Blackhat Hackers Love Office Printers
The term, or in this case the word “blackhat” in tech generally refers to a criminal hacker. The opposite of black is white and a “whitehat” is a security professional. These terms originate from the “spaghetti western” movies when the bad guy cowboy wore a black hat and the law wore white hats. Fun huh?! Blackhat is also the name of the largest conference on the planet for information security. The conference itself is 20 years old and as Alex Stamos who is the CSO for Facebook and also Blackhat 2017’s keynote speaker said “Blackhat isn’t even old enough to drink” That statement reflects just how far we’ve come in information security and also how much more there is to do.
One of the presentations at Blackhat discussed printer security called “Staying One Step Ahead of Evolving Threats” by Michael Howard Chief Security Advisor of HP and painfully demonstrated just how much more there is to do.
Do you ever feel as if your office printer is dangerous? Most of us don’t. In fact, more than half of businesses don’t even bother adding printers to their security strategies. Mr Howard stated only 18% of IT security managers are concerned about printer security where as 90% are concerned about PC’s. That stat is one reason why ?92% of Forbes Global 2000 companies experienced a breach in 2016 which in part resulted in 4 billion records breached worldwide.
Hackers know this, so office printers are the perfect target for them. Remember, printers are connected to the network, and if unprotected, they are easily hacked. According to the Ponemon Institute, 60% of data breaches reported by companies involve printers. So, why do hackers love printers? Here are a bunch of reasons:
Networks are Vulnerable
Even if you have a firewall, there are several devices that might be on a network that are access points to that network. When you don’t add your printer to your security plan, it becomes a welcome access point to hackers. Once they get in, the consequences could be terrible for a business.
Hackers Can Get Useful Data
The data that hackers can get from printers that are not protected is unencrypted. If one of your staff members sends sensitive information to the printer, yet it is unencrypted, the hackers can read it. Mr Howard shared how one universitys unsecured printers led to students hacking tests days before they were taken, giving the students a significant advantage. Do you really want your company’s data to be open like that? All hackers have to do is take it if the printer isn’t protected.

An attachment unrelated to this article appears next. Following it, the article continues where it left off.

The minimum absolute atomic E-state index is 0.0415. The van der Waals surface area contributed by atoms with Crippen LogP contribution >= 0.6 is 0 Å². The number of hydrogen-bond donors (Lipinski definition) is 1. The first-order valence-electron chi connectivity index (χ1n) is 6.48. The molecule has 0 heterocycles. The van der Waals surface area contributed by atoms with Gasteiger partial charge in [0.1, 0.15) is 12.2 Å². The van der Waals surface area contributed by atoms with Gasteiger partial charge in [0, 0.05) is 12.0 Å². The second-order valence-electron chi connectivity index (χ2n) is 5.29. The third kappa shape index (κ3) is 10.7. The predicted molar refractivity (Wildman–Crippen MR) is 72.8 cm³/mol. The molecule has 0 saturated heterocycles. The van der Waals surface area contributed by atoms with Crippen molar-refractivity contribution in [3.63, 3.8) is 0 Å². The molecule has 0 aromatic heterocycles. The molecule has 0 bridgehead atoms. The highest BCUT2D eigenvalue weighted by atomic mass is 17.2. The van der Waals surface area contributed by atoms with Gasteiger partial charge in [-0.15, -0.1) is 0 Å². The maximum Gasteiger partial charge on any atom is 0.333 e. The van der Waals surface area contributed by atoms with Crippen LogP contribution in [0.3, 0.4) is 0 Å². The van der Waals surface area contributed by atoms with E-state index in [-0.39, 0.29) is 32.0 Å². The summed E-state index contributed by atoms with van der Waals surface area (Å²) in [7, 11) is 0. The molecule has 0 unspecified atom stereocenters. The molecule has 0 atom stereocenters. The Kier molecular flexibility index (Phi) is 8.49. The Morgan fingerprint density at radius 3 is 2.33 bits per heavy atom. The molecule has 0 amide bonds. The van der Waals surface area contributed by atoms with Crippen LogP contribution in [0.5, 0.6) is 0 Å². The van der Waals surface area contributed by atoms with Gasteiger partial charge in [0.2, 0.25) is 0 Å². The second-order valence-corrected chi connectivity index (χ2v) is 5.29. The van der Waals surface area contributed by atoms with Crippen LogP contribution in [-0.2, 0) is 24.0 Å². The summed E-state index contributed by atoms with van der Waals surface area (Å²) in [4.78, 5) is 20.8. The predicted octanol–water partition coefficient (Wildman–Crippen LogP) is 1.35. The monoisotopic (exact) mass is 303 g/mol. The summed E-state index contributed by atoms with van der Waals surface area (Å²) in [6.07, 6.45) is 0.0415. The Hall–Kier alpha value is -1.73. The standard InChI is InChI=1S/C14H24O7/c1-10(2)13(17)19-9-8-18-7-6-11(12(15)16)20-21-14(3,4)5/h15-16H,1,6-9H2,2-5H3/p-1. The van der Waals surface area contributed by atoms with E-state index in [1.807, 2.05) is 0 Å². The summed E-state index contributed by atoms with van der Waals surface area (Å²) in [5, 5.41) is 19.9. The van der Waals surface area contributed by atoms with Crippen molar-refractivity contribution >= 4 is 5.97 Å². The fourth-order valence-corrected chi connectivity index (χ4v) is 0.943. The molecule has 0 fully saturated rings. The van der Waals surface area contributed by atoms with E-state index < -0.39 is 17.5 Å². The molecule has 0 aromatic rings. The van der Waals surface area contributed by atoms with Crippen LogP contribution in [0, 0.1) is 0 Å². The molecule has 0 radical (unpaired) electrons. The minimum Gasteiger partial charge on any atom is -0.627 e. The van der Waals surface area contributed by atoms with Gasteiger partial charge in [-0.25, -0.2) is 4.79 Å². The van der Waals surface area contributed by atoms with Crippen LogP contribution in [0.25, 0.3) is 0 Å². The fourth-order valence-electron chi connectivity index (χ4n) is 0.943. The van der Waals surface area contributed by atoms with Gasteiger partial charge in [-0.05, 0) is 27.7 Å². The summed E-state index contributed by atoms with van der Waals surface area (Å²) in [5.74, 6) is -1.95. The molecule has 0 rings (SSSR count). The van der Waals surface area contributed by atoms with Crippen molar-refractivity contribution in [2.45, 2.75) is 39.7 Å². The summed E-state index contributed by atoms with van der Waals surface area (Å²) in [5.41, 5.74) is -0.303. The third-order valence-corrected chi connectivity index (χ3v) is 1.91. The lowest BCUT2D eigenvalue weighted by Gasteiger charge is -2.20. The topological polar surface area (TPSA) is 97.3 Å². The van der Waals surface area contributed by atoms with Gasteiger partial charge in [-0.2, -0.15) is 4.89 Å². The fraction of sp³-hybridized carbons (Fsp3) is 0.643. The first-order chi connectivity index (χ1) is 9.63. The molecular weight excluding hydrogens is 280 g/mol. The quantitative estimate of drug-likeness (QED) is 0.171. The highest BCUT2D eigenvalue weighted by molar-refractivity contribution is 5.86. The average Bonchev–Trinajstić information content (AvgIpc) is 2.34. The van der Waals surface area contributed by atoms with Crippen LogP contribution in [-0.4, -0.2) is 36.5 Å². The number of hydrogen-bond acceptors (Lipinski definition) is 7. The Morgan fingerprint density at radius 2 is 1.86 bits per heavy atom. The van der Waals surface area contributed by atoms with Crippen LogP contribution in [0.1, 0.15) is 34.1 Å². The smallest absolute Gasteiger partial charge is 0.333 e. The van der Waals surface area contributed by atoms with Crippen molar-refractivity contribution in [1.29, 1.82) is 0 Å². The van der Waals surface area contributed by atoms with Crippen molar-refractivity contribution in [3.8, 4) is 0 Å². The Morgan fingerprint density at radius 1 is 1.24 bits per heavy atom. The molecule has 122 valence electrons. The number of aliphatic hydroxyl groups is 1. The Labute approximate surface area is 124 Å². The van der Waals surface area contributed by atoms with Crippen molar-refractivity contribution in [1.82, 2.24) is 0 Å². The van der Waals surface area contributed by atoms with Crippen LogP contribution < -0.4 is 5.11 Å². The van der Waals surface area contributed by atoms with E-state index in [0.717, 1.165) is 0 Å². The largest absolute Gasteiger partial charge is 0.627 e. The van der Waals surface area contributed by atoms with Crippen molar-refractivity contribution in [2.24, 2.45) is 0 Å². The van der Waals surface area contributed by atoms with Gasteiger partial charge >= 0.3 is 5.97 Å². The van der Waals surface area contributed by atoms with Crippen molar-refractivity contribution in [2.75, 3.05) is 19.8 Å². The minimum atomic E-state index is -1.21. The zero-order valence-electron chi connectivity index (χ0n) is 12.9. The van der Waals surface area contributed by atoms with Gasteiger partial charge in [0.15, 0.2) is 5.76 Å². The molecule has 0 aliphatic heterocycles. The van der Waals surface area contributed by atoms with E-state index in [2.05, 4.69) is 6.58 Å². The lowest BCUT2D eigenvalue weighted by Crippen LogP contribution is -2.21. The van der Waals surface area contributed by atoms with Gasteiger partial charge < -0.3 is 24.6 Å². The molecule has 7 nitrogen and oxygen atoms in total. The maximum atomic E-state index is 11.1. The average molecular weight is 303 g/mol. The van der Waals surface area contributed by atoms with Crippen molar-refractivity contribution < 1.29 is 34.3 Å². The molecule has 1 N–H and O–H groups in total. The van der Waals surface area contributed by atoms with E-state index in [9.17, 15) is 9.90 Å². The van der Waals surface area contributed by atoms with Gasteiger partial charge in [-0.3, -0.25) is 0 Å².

They Know They Can Access Other Devices
Hackers also love office printers because they know that once they are in, they can access other unprotected endpoints on the network. Mobile devices are an excellent example of this. It is quite challenging to secure access to all of these devices. The more devices that are connected to the network, the easier it is to access it.
How many times have you printed something at the office and let it sit in the tray for a while? This happens often. Hackers know this, too, and they can essentially print anything once they have access to the printer and retrieve it at any time. This easily opens up the business to compliance issues.
Finally, hackers love office printers because they get inside access. ?Once the printer is compromised, so is the rest of the network.
- Change the printers default passwords.
- All computing devices including printers need encryption.
- Printer hard drives have lots of data. Destroy hard drives prior to recycling or reselling.
- Printer firmware and software needs to be regularly patched and updated.
- Use “fleet management” tools to ensure all of the companies devices are protected.
When businesses implement security policies and procedures that directly address endpoints, including printers, they significantly reduce risk and maintain proper network and data security compliance.
Robert Siciliano personal security and identity theft expert and speaker is the author of 99 Things You Wish You Knew Before Your Identity Was Stolen. See him knock’em dead in this identity theft prevention video.